The world this week--Politics
More than 230 people have been killed and over 12,000 have been arrested, according to tallies by human-rights groups, as protests rage on in Iran.
The movement against the ayatollahs’ regime has largely been led by women.
In response to the violence, America has lengthened the list of individuals and groups subject to sanctions.
The ruling clerics seem uncertain whether to give ground or crack down more fiercely.
Israeli defence forces killed five Palestinians in a raid into the West Bank city of Nablus, where an Israeli soldier had been killed earlier this month.
A sixth Palestinian was killed in a later incident.
Opinion polls preceding the Israeli election scheduled for November 1st show no clear favourite.
The two leading contenders are blocs led by Yair Lapid, the incumbent prime minister, and Binyamin Netanyahu, a long-serving former prime minister.
Pundits reckon that Mr Netanyahu’s alliance has a slight edge.
In the lead-up to the football World Cup, which kicks off on November 20th in Qatar, the country faces mounting complaints about labour abuses and the persecution of gay people.
Watchdogs allege the arbitrary arrests of gay activists.
Some football stars have said they will be wearing armbands to show support for victims.
Peace talks between the Ethiopian government and the rulers of Tigray, a rebellious northern province, have started after nearly two years of civil war.
Millions of civilians in Tigray are under blockade by the government and have not received aid since fighting resumed in August.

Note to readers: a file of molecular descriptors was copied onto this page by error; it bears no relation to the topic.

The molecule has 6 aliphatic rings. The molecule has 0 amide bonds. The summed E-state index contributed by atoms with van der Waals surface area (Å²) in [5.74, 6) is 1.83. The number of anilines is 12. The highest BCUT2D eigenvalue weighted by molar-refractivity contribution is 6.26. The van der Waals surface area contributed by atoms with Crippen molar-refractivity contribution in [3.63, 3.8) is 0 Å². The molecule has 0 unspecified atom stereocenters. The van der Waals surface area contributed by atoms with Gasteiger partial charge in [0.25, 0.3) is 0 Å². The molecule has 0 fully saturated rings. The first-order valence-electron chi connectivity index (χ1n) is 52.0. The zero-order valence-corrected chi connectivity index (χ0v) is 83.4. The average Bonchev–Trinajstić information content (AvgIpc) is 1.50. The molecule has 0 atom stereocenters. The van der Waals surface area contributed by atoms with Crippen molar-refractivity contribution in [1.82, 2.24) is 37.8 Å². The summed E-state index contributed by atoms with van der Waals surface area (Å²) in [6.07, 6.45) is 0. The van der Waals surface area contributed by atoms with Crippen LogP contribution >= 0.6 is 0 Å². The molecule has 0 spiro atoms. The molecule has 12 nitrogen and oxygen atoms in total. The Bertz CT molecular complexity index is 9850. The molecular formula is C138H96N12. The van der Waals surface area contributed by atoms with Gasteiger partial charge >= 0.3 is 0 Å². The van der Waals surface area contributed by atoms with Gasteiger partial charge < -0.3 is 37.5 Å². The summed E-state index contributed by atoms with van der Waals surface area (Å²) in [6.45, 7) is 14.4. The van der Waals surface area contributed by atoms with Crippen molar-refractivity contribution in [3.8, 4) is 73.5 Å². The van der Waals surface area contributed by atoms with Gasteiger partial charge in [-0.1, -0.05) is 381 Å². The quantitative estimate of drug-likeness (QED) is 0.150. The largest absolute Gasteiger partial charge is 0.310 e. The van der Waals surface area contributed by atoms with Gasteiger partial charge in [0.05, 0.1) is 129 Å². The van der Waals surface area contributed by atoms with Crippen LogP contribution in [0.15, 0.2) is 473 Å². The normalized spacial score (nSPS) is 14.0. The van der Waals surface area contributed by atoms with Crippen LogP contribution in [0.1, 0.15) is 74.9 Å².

At least 50 people were killed and 300 injured when police in Chad intervened in protests demanding civilian rule.
The protests erupted after the junta that seized power in April 2021 broke its promise to hand power to a civilian administration this month.
Rishi Sunak became Britain’s third prime minister in two months, taking over from Liz Truss.
Ms Truss, who resigned after a disastrous mini-budget spooked financial markets, was the shortest-serving prime minister in history.
Mr Sunak was the only candidate for leadership of the ruling Conservative Party to garner enough nominations from Tory MPs enter the race, after efforts by Boris Johnson to mount a comeback stalled.
In an attempt to bring the Tories together, Mr Sunak appointed a cabinet from different wings of the party.
Jeremy Hunt was reappointed chancellor; James Cleverly, a backer of Mr Johnson, remained foreign secretary.
The reappointment of Suella Braverman as home secretary stoked controversy; she had been forced to resign from the same position days earlier after sending an official document from her personal email.
Giorgia Meloni, the leader of the nationalist Brothers of Italy party, was sworn in as prime minister of Italy.
She has promised strong support for Ukraine.
Some observers fear a more confrontational relationship with Brussels, though she will want to maintain access to Italy’s 200bn euros (201bn dollars) share of the EU’s covid recovery fund, which comes with strings attached.